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TD-LTE 4G network is currently undergoing a final set of large-scale tests, while 3G infrastructure is built up

China may be the largest smartphone market in the world, but for the most part it's stuck in the 3G slow lane.  

To understand why China has not reached the level of LTE mass deployment the U.S. has, one must understand a bit about how mobile access works in China.  In China, like in the U.S., there are several large national carriers.  Each carrier obtains licenses from the government to use certain chunks of spectrum.

However, in China, the carriers are state-owned.  Rather than the carriers licensing the spectrum up front and then determining deployment details on a case-by-case basis, initial deployment testing is carried out by the government and precedes any license grants.

That's more or less been the story with TD-LTE (Time-Division Long Term Evolution) technology -- China's 4G (fourth generation) LTE technology, which differs in technical implementation from the Frequency-Division Long Term Evolution (FD-LTE) used in the U.S.

Initial testing has been carried out on China Mobile, a state run carrier, but TD-LTE handset selection has been limited and coverage is only available in some markets.

Despite tests showing TD-LTE being ready for prime time, China's 4G deployment was delayed due to another factor -- lack of base stations.  Chinese central planners wanted the number of TD-SCDMA (Time Division-Synchronous Code Division Multiple Access) base stations to be expanded from 220,000 to 400,000 [source].  Only then would upgrades be applied to the state-owned base stations to make them TD-LTE compatible.  And licenses would not be granted until that patch had rolled out.

China Mobile base station
A base station towers at China Mobile, the nation's largest carrier. [Image Source: M.I.C. Gadget]

That meant that previous reports indicated that 2014 was the reported date for mass TD-LTE licensing among China's state-owned carriers.

But a new report in state-owned news agency Xinhua cites Miao Wei, head of China's Ministry of Industry and Information Technology (MIIT), as saying that in about a year (H2 2013) licenses will be granted.

China Mobile, who will have 20,000 base stations upgraded to be TD-LTE compatible by the year's end, reportedly stated that it will have 350,000 compatible upgraded base stations by 2014.

The Asian giant may be a little late to the LTE party, but that doesn't mean that it couldn't still seize the speed crown.  In the U.S. LTE speeds, despite broad availability, remain well below the official specified rates.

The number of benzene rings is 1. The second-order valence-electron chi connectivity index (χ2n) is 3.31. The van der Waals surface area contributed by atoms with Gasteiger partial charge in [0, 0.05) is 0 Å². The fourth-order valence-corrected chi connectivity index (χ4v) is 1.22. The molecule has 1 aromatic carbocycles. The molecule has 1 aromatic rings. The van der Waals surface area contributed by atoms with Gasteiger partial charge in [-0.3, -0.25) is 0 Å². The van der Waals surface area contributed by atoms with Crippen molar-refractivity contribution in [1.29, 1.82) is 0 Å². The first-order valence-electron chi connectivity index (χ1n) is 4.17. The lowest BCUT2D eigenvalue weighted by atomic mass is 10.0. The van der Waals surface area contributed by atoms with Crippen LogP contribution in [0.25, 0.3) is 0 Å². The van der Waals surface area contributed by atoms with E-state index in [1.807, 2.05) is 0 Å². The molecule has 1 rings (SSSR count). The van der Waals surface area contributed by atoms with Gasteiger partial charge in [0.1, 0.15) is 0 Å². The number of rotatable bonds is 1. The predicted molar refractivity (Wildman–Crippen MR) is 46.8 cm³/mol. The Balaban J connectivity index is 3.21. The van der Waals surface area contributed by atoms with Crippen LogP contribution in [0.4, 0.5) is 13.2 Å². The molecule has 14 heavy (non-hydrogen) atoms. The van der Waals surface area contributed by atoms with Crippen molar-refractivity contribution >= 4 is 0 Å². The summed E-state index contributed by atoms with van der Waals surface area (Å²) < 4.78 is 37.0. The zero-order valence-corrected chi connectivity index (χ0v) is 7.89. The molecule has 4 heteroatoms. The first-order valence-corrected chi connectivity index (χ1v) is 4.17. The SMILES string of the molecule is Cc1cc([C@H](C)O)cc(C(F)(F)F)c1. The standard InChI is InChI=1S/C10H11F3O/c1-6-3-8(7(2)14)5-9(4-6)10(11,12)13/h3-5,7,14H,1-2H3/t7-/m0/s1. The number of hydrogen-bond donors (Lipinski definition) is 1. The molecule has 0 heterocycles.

Source: Xinhua

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Why compare China and USA
By Uncle on 9/11/2012 7:21:00 PM , Rating: 3
Why compare China and USA. The USA is far behind Asia(Japan, Korea,Singapore}and Europe. In the last ten years the USA is always playing catch up. The writer makes it sound like the USA is the standard that sets the pace for the rest of the world, ah ah, not anymore. Some country's are having a tough time not considering the USA as a basket case third world country in need of help from the IMF and The world Bank to show it how to get out of the financial quagmire its in, because its too proud to ask for help. I don't now what the USA would do if their military complex didn't keep the workers employed. They would be back to the dirty thirties with food stamps,soup kitchens, food banks, people living in the streets, massive unemployment. Whats that you say,that's all ready happening.

RE: Why compare China and USA
By wordsworm on 9/11/2012 8:28:23 PM , Rating: 2
Most of the readers here are Americans. That might be why.

RE: Why compare China and USA
By Uncle on 9/11/2012 9:36:09 PM , Rating: 2
That was my point. Many Americans when they read a comparison between them and another country, where they are the top technocrats in comparison, gives them the thought that they are still number one in the world. When in fact their slipping lower every year. As long as they believe their No1, why would they concern themselves in improving.

By TacticalTrading on 9/12/2012 9:21:36 AM , Rating: 2
Dirty 30's...
In case you didn't know, the US IS back on Food Stamps, to a record setting tune of 46.7 Million people

As for USA vs Japan, Korea, or Singapore... It is all about size
Japan is about the size of Montana (read: Smaller than California)
Korea, about the size of Kentucky
Singapore is smaller than the greater Atlanta Area

China is LARGER than the entire USA!
So when it comes to wiring a large area for broadband, it is better to compare a large area to a large area.
That is why

RE: Why compare China and USA
By Belard on 9/12/2012 12:12:29 PM , Rating: 2
Because we have a large population of basket-case idiots who are more ME ME, while saying "USA is #1", not knowing they live in a fantasy world. More important to be told what they want to hear, not what they need to know.

By xdrol on 9/12/2012 5:25:56 AM , Rating: 2
In the U.S. LTE speeds (..) remain well below the official specified rates.

Mkay, this seems a bit vague. Remember, this is still a radio, so you will only get max speeds when you
a, ducttape (yes, that's a verb) yourself to the base station's antennas.
b, more importantly you kill everyone else in the cell trying to use the same service (probably about 1 sqare mile in an urban area).
Both physics and the LTE standard is the same in US, Europe, and even China... (TD and FD-LTE is part of the same standard)

As usual...
By masamasa on 9/12/2012 10:59:08 AM , Rating: 2
"However, in China, the carriers are state-owned. Rather than the carriers licensing the spectrum up front and then determining deployment details on a case-by-case basis, initial deployment testing is carried out by the government and precedes any license grants."

Lack of competition does not benefit consumers.

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